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A Different Act

A Different Act

Written by Ektaa Malik |
Published:July 19, 2017 12:15 am

Bhumi Pednekar, Toilet- Ek Prem Katha, Bhumi Pednekar Interview, Akshay Kumar, Dum Laga Ke Haisha, Swacch Bharat Mission, Entertainment News, Indian Express News Bhumi Pednekar with Akshay Kumar in a still from Toilet: Ek Prem Katha

She shot to fame with her realistic portrayal of an overweight girl in small town India in the National Award winning 2015 film Dum Laga Ke Haisha. After a two-year hiatus, Bhumi Pednekar will return to the big screen with Toilet: Ek Prem Katha, where she is cast opposite Akshay Kumar. To release on August 11, the film highlights the importance of toilets and the problem of open defecation in India. The actor talks about the issue, choosing socially-relevant films and her future projects.

You play Jaya in Toilet: Ek Prem Katha. The film comes after a two-year hiatus.

Neeraj Pandey, producer of the film, had seen my work in Dum Laga Ke Haisha and offered me the role. That time, I did not know that Akshay (Kumar) would be in it. I heard the narration and was hooked. It is a love story, but with a strong message that toilets are essential and sanitation is a basic right for all women in India.

What made you say yes to the project?

All my life I have lived in Mumbai and have never really experienced a lack of sanitation and other related issues. While going to school, I would see people sitting on the side of the road and going about their business. I used to just blame the government for lack of infrastructure. But once I heard the script, I realised how grave the problem is. I also started doing my own research on the subject. It’s a pan India issue.

The film is not just about sanitation, but also aims to challenge the mindset that a toilet or need for sanitation is dispensable. Fifty four per cent of Indian women have no access to a toilet. It’s not that it’s difficult to build a toilet, but the fact that they don’t want to use it is the bigger problem. There is a dialogue in the film, “Jiss ghar main tulsi ka aangan ho uss ghar main shochalya kaise banaye”. Look at the hypocrisy. We want women of our house to pull their ghoonghat till the stomach, and not show their face, but we are okay with them picking up their clothes and doing their business in public.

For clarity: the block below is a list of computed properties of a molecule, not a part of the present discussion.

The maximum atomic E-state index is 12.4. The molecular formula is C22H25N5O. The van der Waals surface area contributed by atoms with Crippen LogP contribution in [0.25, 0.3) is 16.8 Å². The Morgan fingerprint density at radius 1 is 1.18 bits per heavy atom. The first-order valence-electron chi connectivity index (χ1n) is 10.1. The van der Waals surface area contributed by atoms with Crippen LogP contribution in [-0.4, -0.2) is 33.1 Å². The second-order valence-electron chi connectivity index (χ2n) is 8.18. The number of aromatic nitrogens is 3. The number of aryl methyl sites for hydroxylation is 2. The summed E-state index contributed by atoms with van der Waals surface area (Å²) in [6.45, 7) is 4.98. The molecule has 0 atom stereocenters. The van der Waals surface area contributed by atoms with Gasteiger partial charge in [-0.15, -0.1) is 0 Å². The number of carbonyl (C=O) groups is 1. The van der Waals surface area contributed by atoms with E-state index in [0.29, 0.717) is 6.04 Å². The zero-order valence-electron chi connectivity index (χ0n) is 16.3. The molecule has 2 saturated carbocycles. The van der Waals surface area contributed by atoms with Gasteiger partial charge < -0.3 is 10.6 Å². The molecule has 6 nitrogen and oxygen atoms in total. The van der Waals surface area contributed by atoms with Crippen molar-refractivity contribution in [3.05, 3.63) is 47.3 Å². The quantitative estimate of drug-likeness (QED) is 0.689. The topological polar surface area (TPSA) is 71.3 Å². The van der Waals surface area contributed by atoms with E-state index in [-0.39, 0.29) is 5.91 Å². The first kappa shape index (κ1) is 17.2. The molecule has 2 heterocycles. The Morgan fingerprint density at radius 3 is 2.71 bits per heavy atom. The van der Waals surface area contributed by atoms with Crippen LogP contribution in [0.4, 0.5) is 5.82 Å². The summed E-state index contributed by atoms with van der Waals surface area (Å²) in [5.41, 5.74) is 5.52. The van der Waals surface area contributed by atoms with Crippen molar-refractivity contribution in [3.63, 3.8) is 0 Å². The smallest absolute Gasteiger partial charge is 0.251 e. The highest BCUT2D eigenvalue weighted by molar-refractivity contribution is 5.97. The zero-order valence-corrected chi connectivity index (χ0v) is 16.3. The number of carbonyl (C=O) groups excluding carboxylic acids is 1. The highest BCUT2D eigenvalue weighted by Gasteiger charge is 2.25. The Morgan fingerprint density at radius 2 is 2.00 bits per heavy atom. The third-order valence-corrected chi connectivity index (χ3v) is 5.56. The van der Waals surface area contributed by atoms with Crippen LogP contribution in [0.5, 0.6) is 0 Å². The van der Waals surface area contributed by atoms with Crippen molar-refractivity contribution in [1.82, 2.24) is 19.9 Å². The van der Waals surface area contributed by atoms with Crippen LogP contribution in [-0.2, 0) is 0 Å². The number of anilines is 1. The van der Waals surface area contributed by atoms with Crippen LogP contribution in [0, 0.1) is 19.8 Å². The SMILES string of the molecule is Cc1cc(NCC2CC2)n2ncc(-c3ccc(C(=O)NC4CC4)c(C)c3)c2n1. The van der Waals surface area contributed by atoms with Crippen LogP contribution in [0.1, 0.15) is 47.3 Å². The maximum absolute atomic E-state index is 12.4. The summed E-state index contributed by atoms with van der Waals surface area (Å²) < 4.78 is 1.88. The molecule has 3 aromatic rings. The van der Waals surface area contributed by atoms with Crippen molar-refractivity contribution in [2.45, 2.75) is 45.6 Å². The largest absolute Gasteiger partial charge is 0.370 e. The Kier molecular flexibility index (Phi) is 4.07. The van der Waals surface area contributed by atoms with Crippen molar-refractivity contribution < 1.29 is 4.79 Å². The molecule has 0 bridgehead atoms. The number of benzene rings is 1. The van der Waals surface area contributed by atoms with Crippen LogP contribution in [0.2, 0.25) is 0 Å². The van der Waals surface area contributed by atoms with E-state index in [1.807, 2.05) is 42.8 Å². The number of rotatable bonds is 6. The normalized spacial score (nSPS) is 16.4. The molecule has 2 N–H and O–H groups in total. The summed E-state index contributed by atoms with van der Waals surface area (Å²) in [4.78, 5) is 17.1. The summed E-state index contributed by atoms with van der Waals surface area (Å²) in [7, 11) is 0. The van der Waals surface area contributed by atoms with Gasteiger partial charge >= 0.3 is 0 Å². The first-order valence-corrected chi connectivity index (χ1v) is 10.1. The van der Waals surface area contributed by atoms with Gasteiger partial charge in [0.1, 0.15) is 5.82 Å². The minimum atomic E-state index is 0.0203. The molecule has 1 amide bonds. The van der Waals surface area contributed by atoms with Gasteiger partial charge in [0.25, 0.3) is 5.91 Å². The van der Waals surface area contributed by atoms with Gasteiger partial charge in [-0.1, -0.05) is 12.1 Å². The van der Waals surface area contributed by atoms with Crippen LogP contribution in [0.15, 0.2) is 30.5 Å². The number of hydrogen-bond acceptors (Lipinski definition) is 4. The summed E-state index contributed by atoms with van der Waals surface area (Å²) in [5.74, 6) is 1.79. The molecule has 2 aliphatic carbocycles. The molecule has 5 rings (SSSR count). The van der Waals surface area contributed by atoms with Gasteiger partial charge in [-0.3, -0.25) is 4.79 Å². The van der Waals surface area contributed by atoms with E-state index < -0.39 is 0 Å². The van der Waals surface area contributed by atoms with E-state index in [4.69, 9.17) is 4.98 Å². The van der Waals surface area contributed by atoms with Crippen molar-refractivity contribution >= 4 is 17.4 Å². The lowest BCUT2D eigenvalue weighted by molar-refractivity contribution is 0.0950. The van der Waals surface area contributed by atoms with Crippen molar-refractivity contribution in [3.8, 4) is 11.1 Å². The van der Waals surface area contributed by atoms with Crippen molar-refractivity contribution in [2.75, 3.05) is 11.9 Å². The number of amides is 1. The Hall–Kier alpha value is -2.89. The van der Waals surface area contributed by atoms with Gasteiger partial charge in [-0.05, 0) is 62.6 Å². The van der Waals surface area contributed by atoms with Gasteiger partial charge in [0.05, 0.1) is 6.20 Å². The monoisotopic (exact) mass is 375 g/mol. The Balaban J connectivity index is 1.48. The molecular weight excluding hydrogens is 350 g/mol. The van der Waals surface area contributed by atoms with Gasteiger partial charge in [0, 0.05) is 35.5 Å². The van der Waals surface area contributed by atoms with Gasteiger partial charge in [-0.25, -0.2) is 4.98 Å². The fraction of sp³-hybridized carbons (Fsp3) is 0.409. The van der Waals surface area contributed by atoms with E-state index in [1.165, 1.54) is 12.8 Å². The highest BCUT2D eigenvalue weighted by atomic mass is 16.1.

Several people are saying that the film is inspired by the Swacch Bharat Mission.

We are not just talking about swachchta in terms of sanitation. We need to cleanse our minds as well of the hypocrisy that exists in our society.

You were born and brought up in Mumbai. But you are much at ease playing a Sandhya in Dum Laga Ke Haisha and now Jaya, both the characters are rooted in small town India.

I don’t know where that ease comes from. I suppose I am lucky that I have a huge extended family, which gave me an insight into how our small towns function. Growing up in the ’90s our big towns and cities were not as bustling and busy as they are now. I am very much a director’s actor. In Dum Laga Ke Haisha the director, Sharat Katariya, knew that world very well. And it is the same for Shree Narayan Singh, who knows the world of Toilet : Ek Prem Katha like the back of his hand.

You are two films old in the industry. But both of these are very socially relevant films, with a strong underlying message. Is that a deliberate choice?

I think so. I am a very socially aware person. At a very young age we were taught what our social responsibilities are. I am an extremely patriotic person, and have a tendency to do characters that have some impact.

In an industry that perpetuates a certain kind of body image and is obsessed with a particular look, you started off with playing an overweight girl. Were you not scared of being typecast?

I gained 27 kgs for the role of Sandhya, and then shed it. We have never had a realistic portrayal of an overweight girl in our films. They have usually been the subject of ridicule and used for comic relief. This was different. Sandhya worked because our audiences have changed, it’s a refreshing change.

Post Dum Laga Ke Haisha, so many women wrote to me saying that they related to Sandhya’s character in the film. It was very heartwarming. Our industry has also evolved. I don’t think five years ago a Dum Laga Ke Haisha would have been possible, and it came from one of the biggest production houses of the industry.

What are your future projects?

There is Shubh Mangal Savdhan, with Ayushmann Khurrana, which is a romantic comedy. I am also working on another project with Zoya Akhtar.

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